Deyavor and I got along like the way most little boys and little girls got along back then: we mostly argued about who was smarter, and we’d try to outdo the other in certain things. But for the most part, we got along pretty good. (At least, we didn’t fight one another.) Jennifer and I got along really well; our mothers became really good friends back then, so we’d visit often. John was my buddy in catching bugs and stuff like that, and I think Kevelyn tried to catch me a few times back then- I remember her chasing me around a lot.

However, the person who was what would be called today, my bestie, was someone I haven’t seen since the end of the 2nd grade. This person was the FIRST first grade classmate who spoke to me on the first day of school, this person would sit next to me on the first day of school and continue to do so everyday the next couple of years, and this person and I would do everything together in the first grade, from artwork to singing to playing during recess to actually holding hands at different times when we were walking to different activities. I wouldn’t even hold Deyavor’s hand back then, so this was different, in more ways than one. Her name was Joanna. Joanna Rodgers. And she was white. And she was my best friend in the first grade and in the whole wide world back then.

Next: Joanna


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The three water towers in Longview back in the day

Tuesday, October 17, 2017

Starting Now- Things I Should Have Put In the Book, But Didn't

I am starting a new series called "Things I Should Have Put In the Book, But Didn't"

This series will focus on things that happened in my childhood during my time in Longview, that for some reason or another, I did not mention in my book. 

So I decided to do it here. 
And no names will be changed to protect the innocent- :-)

(Basically I'm doing this because I don't feel like drawing right now-)

Without further ado, here we go:

Stuff I Should’ve Put In the Book, But Didn’t-

Episode 1: Moving to Longview For The Second Time

My family and I moved (back) to Longview in 1974. I remember the trip going from Alamogordo, New Mexico all the way through eastern New Mexico and northern Texas. I didn’t have any feelings of happiness or sadness; I don’t think it had dawned upon me what we were doing exactly. Therefore, I had no idea I would never see New Mexico again for another 30+ years. I didn’t know I was leaving my friends behind, never to see them again. I didn’t know I would never go through the mountains again for a long time. The same mountains I hated when I was really small, but grew to admire and love viewing them. All I knew at the time was, We are going on another trip to Longview, Marshall, and possibly Tyler. In the past, we had taken trips like this during holidays and the summer, and since it was June, this one didn’t feel any different. So, as we went through Abilene, Fort Worth, Dallas, and on down Interstate 20 all the way into East Texas, I didn’t feel anxious or anything; I was just looking to see what would happen next.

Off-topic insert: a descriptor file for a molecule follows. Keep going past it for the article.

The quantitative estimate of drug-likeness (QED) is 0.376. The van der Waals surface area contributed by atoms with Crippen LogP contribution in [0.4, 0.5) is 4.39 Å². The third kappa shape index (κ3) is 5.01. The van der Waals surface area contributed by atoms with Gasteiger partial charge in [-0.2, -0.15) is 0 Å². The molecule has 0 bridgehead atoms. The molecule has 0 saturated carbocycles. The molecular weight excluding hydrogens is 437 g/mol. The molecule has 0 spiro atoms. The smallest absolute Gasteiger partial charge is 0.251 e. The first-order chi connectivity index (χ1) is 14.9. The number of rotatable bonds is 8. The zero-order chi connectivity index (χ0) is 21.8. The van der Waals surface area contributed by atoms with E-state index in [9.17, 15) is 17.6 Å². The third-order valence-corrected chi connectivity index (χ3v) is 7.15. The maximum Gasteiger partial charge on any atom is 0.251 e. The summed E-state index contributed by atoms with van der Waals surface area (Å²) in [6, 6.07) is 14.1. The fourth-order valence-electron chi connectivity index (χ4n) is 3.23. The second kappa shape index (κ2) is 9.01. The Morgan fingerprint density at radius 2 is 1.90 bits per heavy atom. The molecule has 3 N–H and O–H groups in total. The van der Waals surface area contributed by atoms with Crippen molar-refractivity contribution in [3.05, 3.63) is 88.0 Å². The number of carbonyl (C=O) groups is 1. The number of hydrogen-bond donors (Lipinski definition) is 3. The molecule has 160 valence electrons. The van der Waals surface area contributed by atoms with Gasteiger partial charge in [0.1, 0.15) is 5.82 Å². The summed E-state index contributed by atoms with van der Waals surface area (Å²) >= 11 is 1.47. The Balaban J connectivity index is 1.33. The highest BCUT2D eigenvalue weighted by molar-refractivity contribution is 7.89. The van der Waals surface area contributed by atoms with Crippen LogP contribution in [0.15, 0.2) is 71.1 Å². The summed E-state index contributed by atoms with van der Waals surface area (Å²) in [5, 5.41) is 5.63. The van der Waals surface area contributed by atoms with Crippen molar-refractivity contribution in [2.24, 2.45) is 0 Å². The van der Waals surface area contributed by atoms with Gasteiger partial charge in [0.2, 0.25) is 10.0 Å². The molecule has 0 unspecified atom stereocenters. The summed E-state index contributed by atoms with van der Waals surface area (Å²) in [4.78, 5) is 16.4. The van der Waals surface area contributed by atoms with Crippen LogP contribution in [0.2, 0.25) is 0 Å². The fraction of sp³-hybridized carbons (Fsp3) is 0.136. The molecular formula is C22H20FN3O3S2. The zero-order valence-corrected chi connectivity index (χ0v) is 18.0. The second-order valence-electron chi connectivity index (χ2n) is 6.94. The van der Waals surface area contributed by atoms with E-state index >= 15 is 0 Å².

My grandparents on my daddy’s side still lived in Tyler at the time, but I think they may have moved to Marshall shortly after we moved or a little before. My grandmother on my mom’s side was living in Marshall on Key Street (I remember that because it was easy to spell and read), and I’m positive we went there first and stayed until the moving truck brought our things to wherever we were going to live. I liked my grandmother’s house at the time; I remember I liked it because there was a giant hole in the front yard that my mom told me to stay away from, and I’d imagine that all kind of people lived down that hole. My grandmother would move into a different house on a different street in Marshall after we settled in Longview, and although the house was bigger and a little nicer, it reminded me of a haunted house more than anything with humongous spider webs and bigger rooms which looked like anyone and anything could’ve been hiding in them. (I usually went no further than the living room and the first bedroom.)